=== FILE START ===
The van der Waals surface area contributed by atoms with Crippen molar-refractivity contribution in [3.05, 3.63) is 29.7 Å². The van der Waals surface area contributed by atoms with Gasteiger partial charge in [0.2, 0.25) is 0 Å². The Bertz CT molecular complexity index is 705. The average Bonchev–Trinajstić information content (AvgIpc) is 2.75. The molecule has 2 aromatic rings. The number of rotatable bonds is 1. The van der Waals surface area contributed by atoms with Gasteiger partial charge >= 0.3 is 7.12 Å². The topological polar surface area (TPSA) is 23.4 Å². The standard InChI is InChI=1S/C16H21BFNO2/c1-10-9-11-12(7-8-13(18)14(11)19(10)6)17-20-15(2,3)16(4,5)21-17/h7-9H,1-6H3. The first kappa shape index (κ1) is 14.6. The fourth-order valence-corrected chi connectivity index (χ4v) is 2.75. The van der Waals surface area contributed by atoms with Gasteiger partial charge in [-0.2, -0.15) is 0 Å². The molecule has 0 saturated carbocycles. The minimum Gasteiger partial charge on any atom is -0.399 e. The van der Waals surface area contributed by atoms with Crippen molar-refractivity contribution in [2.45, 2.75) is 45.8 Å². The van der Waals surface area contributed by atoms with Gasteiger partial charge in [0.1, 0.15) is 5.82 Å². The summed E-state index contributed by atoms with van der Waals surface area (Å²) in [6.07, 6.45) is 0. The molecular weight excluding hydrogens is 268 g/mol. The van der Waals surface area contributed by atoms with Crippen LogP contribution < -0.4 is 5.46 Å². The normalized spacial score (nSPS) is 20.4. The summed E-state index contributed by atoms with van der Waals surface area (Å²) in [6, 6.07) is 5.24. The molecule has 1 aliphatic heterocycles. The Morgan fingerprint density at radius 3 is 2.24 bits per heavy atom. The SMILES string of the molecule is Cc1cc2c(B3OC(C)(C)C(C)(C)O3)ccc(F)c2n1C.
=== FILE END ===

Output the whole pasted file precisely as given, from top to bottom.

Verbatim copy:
The van der Waals surface area contributed by atoms with Crippen molar-refractivity contribution in [3.05, 3.63) is 29.7 Å². The van der Waals surface area contributed by atoms with Gasteiger partial charge in [0.2, 0.25) is 0 Å². The Bertz CT molecular complexity index is 705. The average Bonchev–Trinajstić information content (AvgIpc) is 2.75. The molecule has 2 aromatic rings. The number of rotatable bonds is 1. The van der Waals surface area contributed by atoms with Gasteiger partial charge >= 0.3 is 7.12 Å². The topological polar surface area (TPSA) is 23.4 Å². The standard InChI is InChI=1S/C16H21BFNO2/c1-10-9-11-12(7-8-13(18)14(11)19(10)6)17-20-15(2,3)16(4,5)21-17/h7-9H,1-6H3. The first kappa shape index (κ1) is 14.6. The fourth-order valence-corrected chi connectivity index (χ4v) is 2.75. The van der Waals surface area contributed by atoms with Gasteiger partial charge in [-0.2, -0.15) is 0 Å². The molecule has 0 saturated carbocycles. The minimum Gasteiger partial charge on any atom is -0.399 e. The van der Waals surface area contributed by atoms with Crippen molar-refractivity contribution in [2.45, 2.75) is 45.8 Å². The van der Waals surface area contributed by atoms with Gasteiger partial charge in [0.1, 0.15) is 5.82 Å². The summed E-state index contributed by atoms with van der Waals surface area (Å²) in [6.07, 6.45) is 0. The molecular weight excluding hydrogens is 268 g/mol. The van der Waals surface area contributed by atoms with Crippen LogP contribution < -0.4 is 5.46 Å². The normalized spacial score (nSPS) is 20.4. The summed E-state index contributed by atoms with van der Waals surface area (Å²) in [6, 6.07) is 5.24. The molecule has 1 aliphatic heterocycles. The Morgan fingerprint density at radius 3 is 2.24 bits per heavy atom. The SMILES string of the molecule is Cc1cc2c(B3OC(C)(C)C(C)(C)O3)ccc(F)c2n1C.